Essay Instructions: Antibiotic resistance development in humans. General overview of specific strains, causes and effects. Sources must be current. Please include free bibliography.
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Essay Instructions: Efficiency of antibiotic resistance gene transfer mechanisms upon exposure to triclosan
Humans live in constant contact with microbes, the vast majority of which do not cause disease. Pathogenic bacteria have frequent contact with commensal bacteria from human, animals, plants, fish, soil and water. These commensal bacteria, which often provide a benefit to the host, can serve as reservoirs for resistance genes; collecting them and holding them for future transmission of other organisms. Ultimately, one of the recipients for this genetic largesse can be a disease causing bacterium.
Bacteria in every environment are constantly evolving aided in part by exchange of genetic material. Evidence is growing that extensive horizontal transfer of antibiotic resistance genes occur in nature between clinical and nonclinical bacteria . Hence the commensal reservoir bacteria may be important players in the spread of antibiotic resistance genes. Methods of DNA transfer between organisms include transformation by naked DNA, viral transduction, and bacterial conjugation.
All mechanisms of DNA transfer involve the cell membrane. Since triclosan disrupts the microbial cell membrane, it is important to examine whether triclosan affects the acquisition of antibiotic resistance genes. Experiments would measure the efficiency of gene transfer between different classes of bacteria upon exposure of triclosan. Plasmids carrying marker genes such as those coding for tetracycline and kanamycin resistance will be introduced into several hosts (Escherichia coli, Staphylococcus aureus, Salmonella typhimurium, and Pseudomonas aeruginosa). The efficiency of transformation by naked DNA and gene transfer between bacteria vial bacterial conjugation can be examined upon exposure to various levels of triclosan. Likewise the ability of triclosan to inhibit bacteriophage infection, another common method of gene transfer will be analysed. Our focus on the alterations in the efficiencies of gene transfer mechanisms upon exposure to triclosan may elucidate novel physiological effects.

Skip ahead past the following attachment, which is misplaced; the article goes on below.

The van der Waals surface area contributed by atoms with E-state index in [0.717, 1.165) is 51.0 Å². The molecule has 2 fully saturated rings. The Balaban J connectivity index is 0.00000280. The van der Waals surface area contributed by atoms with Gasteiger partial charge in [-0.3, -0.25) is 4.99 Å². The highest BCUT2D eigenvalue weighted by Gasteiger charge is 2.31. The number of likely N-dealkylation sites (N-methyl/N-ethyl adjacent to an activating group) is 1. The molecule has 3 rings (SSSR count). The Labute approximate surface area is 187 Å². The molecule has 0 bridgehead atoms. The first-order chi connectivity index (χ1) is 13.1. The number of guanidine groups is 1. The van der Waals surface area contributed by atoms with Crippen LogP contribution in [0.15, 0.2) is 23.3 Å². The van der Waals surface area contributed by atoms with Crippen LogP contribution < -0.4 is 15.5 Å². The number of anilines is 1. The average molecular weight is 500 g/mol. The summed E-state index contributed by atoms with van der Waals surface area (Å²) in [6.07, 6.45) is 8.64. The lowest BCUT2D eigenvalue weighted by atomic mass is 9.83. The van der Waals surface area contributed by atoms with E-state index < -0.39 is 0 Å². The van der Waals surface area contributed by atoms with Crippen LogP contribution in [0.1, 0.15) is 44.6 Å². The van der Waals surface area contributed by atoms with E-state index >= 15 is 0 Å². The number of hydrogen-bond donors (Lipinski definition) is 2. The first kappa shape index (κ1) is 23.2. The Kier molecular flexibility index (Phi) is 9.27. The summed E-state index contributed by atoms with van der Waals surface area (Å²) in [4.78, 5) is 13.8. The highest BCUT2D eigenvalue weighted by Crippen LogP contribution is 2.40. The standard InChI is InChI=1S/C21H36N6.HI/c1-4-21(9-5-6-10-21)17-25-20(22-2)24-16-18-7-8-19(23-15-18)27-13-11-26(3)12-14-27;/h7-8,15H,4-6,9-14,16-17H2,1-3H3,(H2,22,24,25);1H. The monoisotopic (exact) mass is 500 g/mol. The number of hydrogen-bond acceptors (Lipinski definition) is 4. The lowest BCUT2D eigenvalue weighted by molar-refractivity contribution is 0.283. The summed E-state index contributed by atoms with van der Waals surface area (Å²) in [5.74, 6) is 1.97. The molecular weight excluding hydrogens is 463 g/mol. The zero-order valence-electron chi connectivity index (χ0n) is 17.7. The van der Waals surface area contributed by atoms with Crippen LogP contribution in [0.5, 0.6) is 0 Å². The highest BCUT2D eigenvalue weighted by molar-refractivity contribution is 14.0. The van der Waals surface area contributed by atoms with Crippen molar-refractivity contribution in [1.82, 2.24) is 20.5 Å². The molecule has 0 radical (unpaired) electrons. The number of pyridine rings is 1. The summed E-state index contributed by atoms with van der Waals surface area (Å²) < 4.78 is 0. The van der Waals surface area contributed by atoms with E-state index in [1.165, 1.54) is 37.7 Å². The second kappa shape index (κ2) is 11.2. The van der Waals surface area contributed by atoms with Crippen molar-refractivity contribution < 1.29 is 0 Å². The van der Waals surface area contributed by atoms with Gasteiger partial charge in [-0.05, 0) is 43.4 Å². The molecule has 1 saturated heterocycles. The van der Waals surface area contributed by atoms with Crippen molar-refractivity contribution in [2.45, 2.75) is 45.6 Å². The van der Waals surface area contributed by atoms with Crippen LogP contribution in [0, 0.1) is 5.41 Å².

Mazodier, P. and J. Davies. Gene Transfer Between Distantly Related Bacteria
Annu. Rev. Genet. 1991, Vol. 25: 147-171.
 Roberts, M. C. Tetracycline resistance determinants: mechanisms of action, regulation of expression, genetic mobility, and distribution, Pages 1-24
FEMS Microbiol. Rev., 1996. 19:p. 1-24.
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Tan L, Nielsen NH, Young DC, Trizna Z.
Use of antimicrobial agents in consumer products.
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Loughlin MF, Jones MV, Lambert PA.
Pseudomonas aeruginosa cells adapted to benzalkonium chloride show resistance to other membrane-active agents but not to clinically relevant antibiotics.
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Too clean for comfort.
Environ Health Perspect. 2001 Jan;109(1):A18. No abstract available.
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Chuanchuen R, Beinlich K, Hoang TT, Becher A, Karkhoff-Schweizer RR, Schweizer HP.
Cross-resistance between triclosan and antibiotics in Pseudomonas aeruginosa is mediated by multidrug efflux pumps: exposure of a susceptible mutant strain to triclosan selects nfxB mutants overexpressing MexCD-OprJ.
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Pediatr Infect Dis J. 2000 Oct;19(10 Suppl):S120-2. Review.
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Suller MT, Russell AD.
Triclosan and antibiotic resistance in staphylococcus aureus.
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Jones RD, Jampani HB, Newman JL, Lee AS.
Triclosan: a review of effectiveness and safety in health care settings.
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Do biocides select for antibiotic resistance?
J Pharm Pharmacol. 2000 Feb;52(2):227-33.
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Levy CW, Roujeinikova A, Sedelnikova S, Baker PJ, Stuitje AR, Slabas AR, Rice DW, Rafferty JB.
Molecular basis of triclosan activity.